Yvonne Walus shares bright ideas to help you get smarter about those pesky hidden costs. This article is part of our Tots To Teens and Simplicity partnership to help families tackle the increasing cost of living.
The shorts of this article:
- THINGS YOU DON’T USE… small changes for big gains
- INSURANCE is important, but you can save by…
- Clever tips to beat the BANKS AND FINANCIAL INSTITUTIONS
- Simple MORTGAGE advice that helps
- Understanding COMPOUND INTEREST “really” matters. We make it simple.
Read on to learn how…
In today’s world, your cost of living is more than food, shelter, clothes and transport. If you inspect your bank account, you’ll see heaps of other expenses like streaming services, household insurance, bank fees, gym memberships, and takeaways. Is there a way to save money on those?
1. THINGS YOU DON’T USE
Have an honest, detailed look at your monthly bank statements. Do you see any regular expenditure that you could perhaps go without?
- Could you cancel some of your entertainment subscriptions that felt so necessary during lockdowns: Sky TV, Lightbox, Netflix, Amazon Prime, Disney+, Neon, Apple TV+? Hot tip: TVNZ+ and ThreeNow are free, and many libraries offer free video streaming services.
- That gym membership that was a brilliant idea last year – how often do you actually use it? If you pay $20 a week, and you go twice a week, that’s $10 a visit. Are you getting value for money?
- Are you paying for any online space you don’t use? Ways of working change over time, and sometimes you continue to pay unnecessarily for old domain names, Dropbox, Creative Cloud, apps with monthly fees, etc.
- Do you subscribe to regular treats like chocolates, wine, cosmetics, nutrient shakes? Treats are important – but is the joy you get from some of them proportional to the price you’re paying?
PRO TIP: Add up all the money you’ve saved by giving up things you don’t need, and make a point of using this calculated amount to increase your family’s wealth: Pay your mortgage down faster, or deposit it into wealth-generating savings, such as your KiwiSaver account.
Insurance is important – don’t give it up – but can you get it cheaper? Some insurers have special deals to attract new customers, while others offer loyalty discounts. Assess several insurance policy quotes, though don’t necessarily go with the lowest price; compare the excess amount, perks, benefits and make a decision that suits your individual situation.
3. BANKS AND FINANCIAL INSTITUTIONS
Bank fees are one of the worst culprits when it comes to hidden costs, particularly unarranged overdraft fees and unpaid credit card interest.
- Check what account fees your bank and its competitors charge, and whether you qualify for a fees-free account.
- Always have enough money to cover direct debits to avoid overdrawing your account and having to pay penalties.
- Cut up your credit card and save the bank fees, as well as getting rid of the temptation to spend money you don’t have. Despite what people say, having a credit card doesn’t necessarily improve your credit rating in New Zealand.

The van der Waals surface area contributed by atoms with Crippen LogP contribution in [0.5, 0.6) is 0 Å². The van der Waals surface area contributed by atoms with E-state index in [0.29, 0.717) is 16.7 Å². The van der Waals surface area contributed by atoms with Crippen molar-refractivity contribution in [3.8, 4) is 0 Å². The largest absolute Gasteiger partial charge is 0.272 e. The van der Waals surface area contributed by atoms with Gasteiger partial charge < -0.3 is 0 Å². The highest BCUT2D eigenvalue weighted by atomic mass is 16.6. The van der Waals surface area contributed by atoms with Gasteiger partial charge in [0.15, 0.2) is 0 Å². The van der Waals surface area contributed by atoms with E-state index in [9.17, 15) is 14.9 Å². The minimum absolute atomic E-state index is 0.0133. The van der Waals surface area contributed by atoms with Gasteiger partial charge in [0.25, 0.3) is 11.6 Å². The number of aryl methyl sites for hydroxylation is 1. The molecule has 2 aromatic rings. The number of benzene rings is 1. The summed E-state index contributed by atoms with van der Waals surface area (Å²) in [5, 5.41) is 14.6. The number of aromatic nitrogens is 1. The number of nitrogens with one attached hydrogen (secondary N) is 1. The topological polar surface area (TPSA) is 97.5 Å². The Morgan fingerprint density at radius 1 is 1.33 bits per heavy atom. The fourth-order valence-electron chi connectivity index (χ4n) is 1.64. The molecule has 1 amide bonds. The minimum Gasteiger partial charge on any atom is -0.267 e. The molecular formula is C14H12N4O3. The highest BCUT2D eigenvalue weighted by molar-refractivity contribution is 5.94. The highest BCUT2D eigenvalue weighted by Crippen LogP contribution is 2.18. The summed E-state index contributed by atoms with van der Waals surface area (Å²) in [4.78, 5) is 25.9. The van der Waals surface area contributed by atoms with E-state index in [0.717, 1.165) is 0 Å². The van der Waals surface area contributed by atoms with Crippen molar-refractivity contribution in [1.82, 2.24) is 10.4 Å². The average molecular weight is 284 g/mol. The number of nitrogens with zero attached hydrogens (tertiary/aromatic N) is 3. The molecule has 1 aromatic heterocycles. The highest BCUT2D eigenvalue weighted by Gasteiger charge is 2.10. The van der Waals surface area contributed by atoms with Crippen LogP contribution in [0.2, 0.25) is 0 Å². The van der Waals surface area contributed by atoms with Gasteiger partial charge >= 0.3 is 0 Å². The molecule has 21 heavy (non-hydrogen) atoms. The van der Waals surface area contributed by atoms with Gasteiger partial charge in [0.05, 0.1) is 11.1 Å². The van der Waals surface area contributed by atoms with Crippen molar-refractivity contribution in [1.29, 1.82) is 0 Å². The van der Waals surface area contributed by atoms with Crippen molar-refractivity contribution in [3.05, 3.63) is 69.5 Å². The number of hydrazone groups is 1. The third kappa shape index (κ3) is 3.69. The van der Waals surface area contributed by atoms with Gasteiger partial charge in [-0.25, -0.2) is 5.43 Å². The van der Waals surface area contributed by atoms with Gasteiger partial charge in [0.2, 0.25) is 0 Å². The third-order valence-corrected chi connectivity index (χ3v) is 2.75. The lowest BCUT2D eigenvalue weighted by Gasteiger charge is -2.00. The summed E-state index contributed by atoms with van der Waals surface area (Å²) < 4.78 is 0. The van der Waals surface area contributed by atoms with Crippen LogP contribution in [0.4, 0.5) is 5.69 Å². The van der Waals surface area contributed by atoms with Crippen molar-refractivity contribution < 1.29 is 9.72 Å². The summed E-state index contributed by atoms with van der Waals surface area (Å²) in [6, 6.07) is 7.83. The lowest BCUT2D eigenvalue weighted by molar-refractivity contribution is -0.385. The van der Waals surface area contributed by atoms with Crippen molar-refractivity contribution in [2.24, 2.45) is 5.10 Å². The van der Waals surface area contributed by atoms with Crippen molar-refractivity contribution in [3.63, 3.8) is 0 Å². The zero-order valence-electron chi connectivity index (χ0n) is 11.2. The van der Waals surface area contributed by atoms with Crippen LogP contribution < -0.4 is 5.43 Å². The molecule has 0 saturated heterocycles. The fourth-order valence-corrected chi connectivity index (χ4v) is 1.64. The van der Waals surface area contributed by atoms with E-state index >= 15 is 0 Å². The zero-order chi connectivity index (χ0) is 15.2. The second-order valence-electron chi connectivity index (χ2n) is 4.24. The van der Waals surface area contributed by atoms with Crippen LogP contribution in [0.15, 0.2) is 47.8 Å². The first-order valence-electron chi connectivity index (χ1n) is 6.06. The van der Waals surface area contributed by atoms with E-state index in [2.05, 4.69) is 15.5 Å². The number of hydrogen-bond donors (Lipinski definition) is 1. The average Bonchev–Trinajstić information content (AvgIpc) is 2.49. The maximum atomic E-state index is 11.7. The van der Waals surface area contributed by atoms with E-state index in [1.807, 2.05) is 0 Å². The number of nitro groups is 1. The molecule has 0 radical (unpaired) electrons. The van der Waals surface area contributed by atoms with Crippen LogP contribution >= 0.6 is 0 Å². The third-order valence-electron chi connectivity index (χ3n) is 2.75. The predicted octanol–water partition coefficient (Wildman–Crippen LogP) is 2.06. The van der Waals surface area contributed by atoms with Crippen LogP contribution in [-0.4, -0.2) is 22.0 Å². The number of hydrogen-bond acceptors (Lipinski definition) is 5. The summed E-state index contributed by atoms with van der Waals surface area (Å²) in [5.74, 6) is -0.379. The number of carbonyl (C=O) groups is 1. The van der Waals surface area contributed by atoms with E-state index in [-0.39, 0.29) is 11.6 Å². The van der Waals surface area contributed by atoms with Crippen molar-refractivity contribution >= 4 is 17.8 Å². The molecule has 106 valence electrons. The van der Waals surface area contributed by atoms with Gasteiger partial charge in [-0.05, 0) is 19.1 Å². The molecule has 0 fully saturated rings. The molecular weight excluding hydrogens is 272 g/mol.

- Make sure you understand the fees charged on your investments with any investment platform or manager. “Actively managed investments tend to command higher fees than index funds and passive investments, despite the fact that S&P Global’s SPIVA research¹ suggests less than 20% of active managers outperform their relative indexes over the long term” says Liv Lewis-Long, Head of Marketing at Simplicity.
- Check the annual fees your KiwiSaver provider charges. Simplicity’s co-founder and resident Personal Finance expert, Amanda Morrall, says it’s not a straightforward comparison, because fees depend on the balance and the type of fund you choose, but a fee difference of just 1%, while it sounds minor, can make a significant difference in the amount of fees (and the balance of your savings) over the long term.
Shop around for the best mortgage rate (some banks are happy to negotiate); you might also get access to better rates via a good mortgage broker. Within your limits, try to pay your mortgage off as fast as possible. If you pay fortnightly rather than monthly, keeping the payment amount half of your monthly one, you’ll effectively make an extra monthly payment each year, resulting in paying off your loan faster and saving on interest costs.
For example: If your home loan is $500,000 at 6.49% p/a for an initial term of 30 years, switching to fortnightly payments will save you over $146,000 in interest costs and you could pay off your mortgage five years and 10 months earlier.
¹ The SPIVA Institutional Scorecard Year-End 2021 showed underperformance rates of 83% of both large-cap institutional accounts and mutual fund managers compared to the S&P 500 after deducting fees, over the 10-year period ending Dec. 31, 2021. For the full report go to www.spglobal.com/spdji/en/spiva/article/institutional-spiva-scorecard
Simplicity is a low-fee, nonprofit KiwiSaver provider (owned by the Simplicity Foundation), committed to making everyday Kiwis richer and smarter with money.
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